While it only addresses cattle, a recent move by The American Meat Institute sets an interesting tone worth noting. AMI, the National Meat Association and the National Milk Producers Federation, this week, filed a Citizen Petition with USDA's Food Safety and Inspection Service requesting that it amend the rules so that non-ambulatory, disabled cattle are not permitted into the meat supply under any circumstance.
This particular petition requests that the rule — 9 CFR 309.3 — be amended to eliminate the provision that authorizes a public-health veterinarian to allow, in limited circumstances, cattle that become non-ambulatory after passing antemortem inspection to enter the food supply.
Further, AMI and NMA have pledged to advice meat processors voluntarily agree not to slaughter and process non-ambulatory cattle until FSIS has prepared a final rule affecting the requested change.
"It makes good sense to rescind the provision allowing non-ambulatory cattle to be re-inspected for slaughter," said J. Patrick Boyle, AMI president and chief executive officer. "Allowing the current rule to remain in force could ultimately undermine the confidence of U.S. consumers and foreign customers, in markets that are proving difficult to reopen in the first place."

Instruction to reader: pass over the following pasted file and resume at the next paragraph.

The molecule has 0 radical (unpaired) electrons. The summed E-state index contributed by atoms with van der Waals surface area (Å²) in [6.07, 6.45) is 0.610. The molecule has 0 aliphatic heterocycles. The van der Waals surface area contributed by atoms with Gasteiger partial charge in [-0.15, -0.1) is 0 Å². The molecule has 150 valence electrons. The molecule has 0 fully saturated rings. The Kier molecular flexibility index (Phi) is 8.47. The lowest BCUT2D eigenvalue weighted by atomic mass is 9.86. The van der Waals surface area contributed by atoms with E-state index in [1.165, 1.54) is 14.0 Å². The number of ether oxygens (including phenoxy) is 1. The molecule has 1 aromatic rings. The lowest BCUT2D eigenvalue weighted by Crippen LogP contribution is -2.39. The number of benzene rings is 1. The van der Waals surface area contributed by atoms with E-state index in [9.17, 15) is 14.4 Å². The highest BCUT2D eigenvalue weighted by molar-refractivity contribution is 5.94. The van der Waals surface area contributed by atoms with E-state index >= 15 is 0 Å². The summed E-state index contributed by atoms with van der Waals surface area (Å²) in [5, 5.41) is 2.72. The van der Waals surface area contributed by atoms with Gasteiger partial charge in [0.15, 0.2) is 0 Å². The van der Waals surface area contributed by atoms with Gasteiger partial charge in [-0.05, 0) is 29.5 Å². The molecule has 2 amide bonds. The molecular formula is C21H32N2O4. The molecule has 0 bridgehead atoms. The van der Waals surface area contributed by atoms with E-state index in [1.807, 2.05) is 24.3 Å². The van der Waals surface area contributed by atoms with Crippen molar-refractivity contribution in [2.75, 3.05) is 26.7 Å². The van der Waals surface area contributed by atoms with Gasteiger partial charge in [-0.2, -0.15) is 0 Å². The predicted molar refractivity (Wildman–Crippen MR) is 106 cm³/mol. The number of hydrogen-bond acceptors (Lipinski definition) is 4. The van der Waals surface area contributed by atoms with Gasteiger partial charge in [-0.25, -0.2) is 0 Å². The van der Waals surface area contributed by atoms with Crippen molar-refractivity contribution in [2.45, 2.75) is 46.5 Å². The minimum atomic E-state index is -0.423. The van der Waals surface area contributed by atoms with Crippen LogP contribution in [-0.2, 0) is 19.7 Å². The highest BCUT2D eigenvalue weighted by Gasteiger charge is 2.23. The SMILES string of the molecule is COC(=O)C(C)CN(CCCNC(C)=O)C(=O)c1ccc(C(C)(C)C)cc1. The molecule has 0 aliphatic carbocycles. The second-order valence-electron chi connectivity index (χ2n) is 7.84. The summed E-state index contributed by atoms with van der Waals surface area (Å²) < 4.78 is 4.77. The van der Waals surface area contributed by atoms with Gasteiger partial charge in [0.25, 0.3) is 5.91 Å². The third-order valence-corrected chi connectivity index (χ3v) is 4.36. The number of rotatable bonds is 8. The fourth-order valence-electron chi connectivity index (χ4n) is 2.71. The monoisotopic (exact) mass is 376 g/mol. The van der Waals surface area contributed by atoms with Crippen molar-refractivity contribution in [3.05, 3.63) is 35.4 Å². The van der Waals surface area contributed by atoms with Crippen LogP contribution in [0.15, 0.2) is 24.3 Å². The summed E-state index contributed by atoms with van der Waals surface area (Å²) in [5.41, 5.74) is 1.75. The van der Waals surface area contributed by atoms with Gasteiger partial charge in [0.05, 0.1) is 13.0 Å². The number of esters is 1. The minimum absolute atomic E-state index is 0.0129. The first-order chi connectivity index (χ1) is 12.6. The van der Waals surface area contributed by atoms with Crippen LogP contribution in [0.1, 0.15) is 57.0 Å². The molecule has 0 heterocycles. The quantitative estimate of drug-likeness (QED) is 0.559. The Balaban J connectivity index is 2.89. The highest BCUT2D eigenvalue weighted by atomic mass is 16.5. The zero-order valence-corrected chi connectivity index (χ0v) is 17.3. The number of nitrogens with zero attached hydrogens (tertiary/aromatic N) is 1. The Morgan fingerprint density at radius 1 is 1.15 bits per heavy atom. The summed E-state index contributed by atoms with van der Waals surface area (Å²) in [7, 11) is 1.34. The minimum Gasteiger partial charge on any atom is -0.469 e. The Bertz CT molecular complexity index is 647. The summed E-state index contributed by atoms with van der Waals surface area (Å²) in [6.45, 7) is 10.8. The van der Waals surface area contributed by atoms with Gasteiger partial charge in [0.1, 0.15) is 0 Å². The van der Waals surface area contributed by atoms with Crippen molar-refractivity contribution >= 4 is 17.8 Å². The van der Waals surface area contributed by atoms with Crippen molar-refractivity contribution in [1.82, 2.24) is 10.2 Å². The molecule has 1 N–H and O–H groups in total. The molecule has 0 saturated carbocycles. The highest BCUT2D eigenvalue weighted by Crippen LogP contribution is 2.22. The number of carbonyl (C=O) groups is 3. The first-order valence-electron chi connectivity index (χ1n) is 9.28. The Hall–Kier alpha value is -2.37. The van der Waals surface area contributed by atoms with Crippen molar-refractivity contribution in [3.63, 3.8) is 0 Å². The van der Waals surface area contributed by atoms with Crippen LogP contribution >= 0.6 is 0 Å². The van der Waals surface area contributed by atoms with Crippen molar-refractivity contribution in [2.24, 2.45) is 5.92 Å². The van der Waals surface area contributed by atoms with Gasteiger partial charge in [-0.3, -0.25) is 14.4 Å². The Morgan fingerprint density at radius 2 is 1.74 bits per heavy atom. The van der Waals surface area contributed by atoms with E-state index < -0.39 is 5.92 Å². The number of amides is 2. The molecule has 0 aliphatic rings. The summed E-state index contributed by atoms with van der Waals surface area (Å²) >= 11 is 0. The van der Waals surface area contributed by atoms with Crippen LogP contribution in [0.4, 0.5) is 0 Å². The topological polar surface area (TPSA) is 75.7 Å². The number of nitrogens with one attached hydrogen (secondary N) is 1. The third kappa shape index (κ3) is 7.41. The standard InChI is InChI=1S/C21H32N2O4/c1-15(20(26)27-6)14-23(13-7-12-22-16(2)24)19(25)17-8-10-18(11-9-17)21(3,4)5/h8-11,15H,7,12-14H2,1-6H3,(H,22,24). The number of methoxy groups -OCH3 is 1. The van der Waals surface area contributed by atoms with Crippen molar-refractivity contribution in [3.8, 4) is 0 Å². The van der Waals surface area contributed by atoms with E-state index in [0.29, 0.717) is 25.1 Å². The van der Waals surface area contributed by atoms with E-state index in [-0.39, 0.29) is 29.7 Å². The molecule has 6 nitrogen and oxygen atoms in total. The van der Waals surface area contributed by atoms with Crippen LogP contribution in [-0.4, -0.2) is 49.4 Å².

This follows a proposed bill in California, home of the controversial Hallmark/Westland packing/processing plant, that would prevent downed animals across species from being slaughtered in that state and entering the food supply. On a national level, it also follows multiple food safety hearings that Congress has held over the past several weeks, some of which were quite heated.
The fact that this proposal comes from the industries involved will encourage its quick acceptance. It also will shed the dairy, beef and processing industries in a more proactive light.